Rock the Dragon.
When I was a kid, Dragonball Z was more than just an manga/anime- it was an inspiration.
I learned how to draw to some degree just so I could draw the characters from the DBZ universe. Also, I have no qualms admitting that I actually practiced the kamehameha and tried to turn super saiyan at least a few times.
Sure this was when I was a little kid under ten but it was a big deal. Even after the series had all but ended (lets not talk GT), I carried a torch for it in my heart and albeit to a lesser degree, I still do today.
So you can bet your dragonballs that I’ve played my share of DBZ games over the years but after about a dozen or so in the course of two decades, I stopped playing them.
They all seemed like the same game with slightly prettier graphics that told the same story I’ve seen dozens of times.
However, Xenoverse caught my interest not only because it’s the first DBZ title for the new hardware but because of how they were putting a twist to the formula by adding a fully integrated online world and adding a brand new story, never told before.
After a good deal of time saving the universe back and shooting Special Beam Cannons at random assholes, I can say that while enjoyable, this is a title with some glaring fundamental flaws.
First of all, the visuals are what one would expect for the modern age of consoles and this is easily the best looking DBZ game on the market.
The character models animate quite well and it all runs rather smoothly without too many framerate dips, even in the heat of the battle against multiple foes.
The combat is rather simple with the usage of the traditional ki meter that governs the use of special moves and a stamina meter that determines what movement based abilities are available.
Flying through the air at incredible speeds and clashing against my enemy with a full 360 degree angle of mobility/attack felt satisfying and appropriate for the source material.
While the camera puts its best effort to stay behind the player character at all times, there were some instances where it gets caught up in the geography. Luckily, these instances were infrequent and didn’t deter too much from the action.
What actually broke the flow of action the most were the AI’s rampant use of an “Evasion” move that would put an end to my attacks mid-combo and there was very little I could do to keep this in check.
Add to that the super armor that allowed them to take my attacks without flinching added an artificial difficulty that made many of the fights feel frustrating and drag out for a lot longer than they needed to.
The big fundamental change for Xenoverse compared to all the other titles in the genre is the online connectivity and the use a central hub.
Whether it’s the intent of the player to check out the vs mode with a buddy locally or just play through a story mission, everything must be done through the hub by walking to the kiosks associated with the modes.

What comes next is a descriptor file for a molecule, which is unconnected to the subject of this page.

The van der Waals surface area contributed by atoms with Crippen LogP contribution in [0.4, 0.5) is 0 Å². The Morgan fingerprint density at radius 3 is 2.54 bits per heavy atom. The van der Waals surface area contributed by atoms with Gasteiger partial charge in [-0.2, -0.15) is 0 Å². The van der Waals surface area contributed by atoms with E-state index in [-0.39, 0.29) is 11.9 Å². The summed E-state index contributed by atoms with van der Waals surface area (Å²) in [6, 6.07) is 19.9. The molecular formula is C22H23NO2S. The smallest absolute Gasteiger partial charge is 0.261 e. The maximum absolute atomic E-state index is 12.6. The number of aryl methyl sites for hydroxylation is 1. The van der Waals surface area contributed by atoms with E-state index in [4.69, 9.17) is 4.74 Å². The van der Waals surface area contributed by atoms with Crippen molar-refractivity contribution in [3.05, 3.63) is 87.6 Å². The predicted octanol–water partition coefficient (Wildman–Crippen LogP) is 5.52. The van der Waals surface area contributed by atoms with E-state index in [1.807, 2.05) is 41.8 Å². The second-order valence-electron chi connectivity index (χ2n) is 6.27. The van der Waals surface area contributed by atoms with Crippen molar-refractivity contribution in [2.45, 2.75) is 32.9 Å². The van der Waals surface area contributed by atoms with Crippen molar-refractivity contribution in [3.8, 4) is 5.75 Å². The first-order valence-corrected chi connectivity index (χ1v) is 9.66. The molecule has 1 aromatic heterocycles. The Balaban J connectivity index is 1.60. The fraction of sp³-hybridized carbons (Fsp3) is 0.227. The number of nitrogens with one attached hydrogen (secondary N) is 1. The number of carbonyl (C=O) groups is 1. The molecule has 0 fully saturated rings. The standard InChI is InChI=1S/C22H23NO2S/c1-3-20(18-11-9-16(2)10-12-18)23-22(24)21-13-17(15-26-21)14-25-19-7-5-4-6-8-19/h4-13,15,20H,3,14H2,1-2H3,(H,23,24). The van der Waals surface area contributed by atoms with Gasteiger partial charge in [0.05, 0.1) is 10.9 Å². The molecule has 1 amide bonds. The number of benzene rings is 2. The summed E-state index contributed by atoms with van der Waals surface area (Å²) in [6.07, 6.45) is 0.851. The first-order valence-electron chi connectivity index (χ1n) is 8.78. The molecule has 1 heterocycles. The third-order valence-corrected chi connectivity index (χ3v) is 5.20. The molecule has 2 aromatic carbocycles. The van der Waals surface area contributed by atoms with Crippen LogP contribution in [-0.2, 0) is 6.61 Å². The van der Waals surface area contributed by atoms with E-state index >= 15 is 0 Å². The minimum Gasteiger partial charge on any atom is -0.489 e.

Given that the Xenoverse servers were in a constant flux of dead to dying, I often had to unplug my PS4 from the internet just to play the game. Even when the servers were working, it took over a minute to log on. While it’s nice that they were able to set up an area where I could check out the other characters people have created and meet up with friends to do missions together, it just wasn’t working properly and I wished that they settled for a simple set of menus instead.
The story mode and in truth, the entirety of the experience begins with the creation of a custom character. There were five races to choose from each with their own strengths and while I felt it was most likely overdone, I just had to make a Saiyan.
I mean, who doesn’t want to go Super Saiyan!?
The basis of the story revolves around a pair of time traveling evildoers and spoilers aside, it’s the DBZ take on Back to the Future to some degree and shenanigans ensue.
It’s certainly nothing revolutionary and won’t win any awards for narrative but as a long time fan of the series, I had a good time seeing history being rewritten along with my efforts to make things right again..
Each story missions rewarded me with levels/attribute points which I could allocate to fit my play style. I also earned zeny I could spend at the various shops to buy new items/skills/clothes/accessories and it was always my first priority to check the skills shops regularly to see if there were any moves I wanted to learn.
I also took a mentor and went through their challenges to earn special moves and items which further improved my character’s arsenal.
Learning an iconic move like Special Beam Cannon and using it for the first time in combat was exciting and I greatly looked forward to trying out each of the new skills I acquired.
The online modes (when the servers were up) worked without much lag and is the certainly the preferred method to tackle the patrol missions as the AI partners do more to ruin your experience by constantly breaking your combos/juggles than help.
I had very high hopes for Xenoverse with all the risks they were taking with the tried and undeniable, tired formula.
Even though their gamble with the online connectivity and a few fundamental mechanics fell flat on its face, as a long time fan to the series, I found the experience pretty enjoyable all the same.
Fun Tidbit: The online vs mode is fun with up to 3 on 3 combat. Just don’t assume it will make it to the main stage at EVO because it’s horribly unbalanced and more of a casual experience.
Review copy of game provided by publisher.